Michaela Binder, Durham University
Time is flying and the end of the season approaches fast.
While British Museum conservator Philip Kevin and I are busy in the first chamber of G244, entangled among remnants of painted coffins, Mohamed has joined Barbara in G243 to open the second burial chamber on the western side.
Compared to Barbara’s eastern chamber, this one turned out to be tiny, with just enough space for one person to work.
In contrast to the busy eastern chamber, only four burials were placed here. A young female was buried within a funerary container of palm tree wood, now in very bad condition. This individual was associated with jewellery: a bracelet of small blue faience beads placed around her left arm.
The remains of the other three bodies, among them a child, were disarticulated, piled against the back wall.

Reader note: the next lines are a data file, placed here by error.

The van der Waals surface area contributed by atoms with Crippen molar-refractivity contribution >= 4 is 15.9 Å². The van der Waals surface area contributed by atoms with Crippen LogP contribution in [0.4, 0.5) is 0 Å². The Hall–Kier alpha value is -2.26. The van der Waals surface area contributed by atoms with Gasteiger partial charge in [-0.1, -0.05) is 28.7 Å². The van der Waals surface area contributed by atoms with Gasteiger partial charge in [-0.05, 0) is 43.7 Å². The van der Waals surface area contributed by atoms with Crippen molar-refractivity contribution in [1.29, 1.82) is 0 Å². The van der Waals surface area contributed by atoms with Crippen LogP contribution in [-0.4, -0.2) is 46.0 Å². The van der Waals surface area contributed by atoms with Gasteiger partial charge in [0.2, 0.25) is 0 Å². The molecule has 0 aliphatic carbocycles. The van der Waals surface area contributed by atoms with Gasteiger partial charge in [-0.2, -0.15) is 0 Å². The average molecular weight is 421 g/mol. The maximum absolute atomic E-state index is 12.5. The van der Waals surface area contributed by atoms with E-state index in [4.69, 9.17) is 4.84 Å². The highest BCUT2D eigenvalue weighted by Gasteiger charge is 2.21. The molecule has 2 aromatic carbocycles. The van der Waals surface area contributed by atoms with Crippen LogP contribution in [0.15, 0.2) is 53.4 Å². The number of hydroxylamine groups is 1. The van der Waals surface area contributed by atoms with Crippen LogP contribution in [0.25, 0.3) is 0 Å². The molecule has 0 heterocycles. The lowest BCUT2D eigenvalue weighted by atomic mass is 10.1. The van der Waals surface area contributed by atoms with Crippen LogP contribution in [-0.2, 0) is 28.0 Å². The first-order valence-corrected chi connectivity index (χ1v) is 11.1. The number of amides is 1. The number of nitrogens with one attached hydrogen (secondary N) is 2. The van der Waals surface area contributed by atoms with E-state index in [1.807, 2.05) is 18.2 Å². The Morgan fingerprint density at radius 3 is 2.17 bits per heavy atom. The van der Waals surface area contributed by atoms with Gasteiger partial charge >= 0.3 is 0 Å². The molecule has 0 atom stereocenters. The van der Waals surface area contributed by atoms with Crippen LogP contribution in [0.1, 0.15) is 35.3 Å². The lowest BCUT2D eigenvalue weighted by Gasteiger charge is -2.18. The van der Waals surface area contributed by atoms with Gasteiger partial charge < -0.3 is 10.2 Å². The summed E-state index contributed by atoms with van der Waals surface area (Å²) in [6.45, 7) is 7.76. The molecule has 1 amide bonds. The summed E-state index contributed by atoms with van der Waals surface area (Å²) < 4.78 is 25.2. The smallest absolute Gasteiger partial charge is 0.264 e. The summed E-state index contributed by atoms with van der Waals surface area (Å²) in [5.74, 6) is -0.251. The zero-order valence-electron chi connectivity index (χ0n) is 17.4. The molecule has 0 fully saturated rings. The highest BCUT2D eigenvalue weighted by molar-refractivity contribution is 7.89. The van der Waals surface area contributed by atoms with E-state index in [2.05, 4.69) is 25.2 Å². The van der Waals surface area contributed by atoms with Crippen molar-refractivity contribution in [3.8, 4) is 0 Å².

At the same time, the number of bodies Barbara has found in the eastern chamber continues to rise: 13 individuals at the latest count.
Skeleton 243-14, placed in the centre of the chamber, is of a child who died between seven and nine years of age – according to the developmental stage of the teeth.
Children of that age are generally not that common in ancient cemeteries. At Amara West however, we find a significant number of older children – could this reflect the presence of certain infectious diseases?
Associated with the burial was a small, red-burnished miniature flask. This finding ties in with earlier suspicions that children may have been buried accompanied with miniature versions of vessels associated with adult burials.
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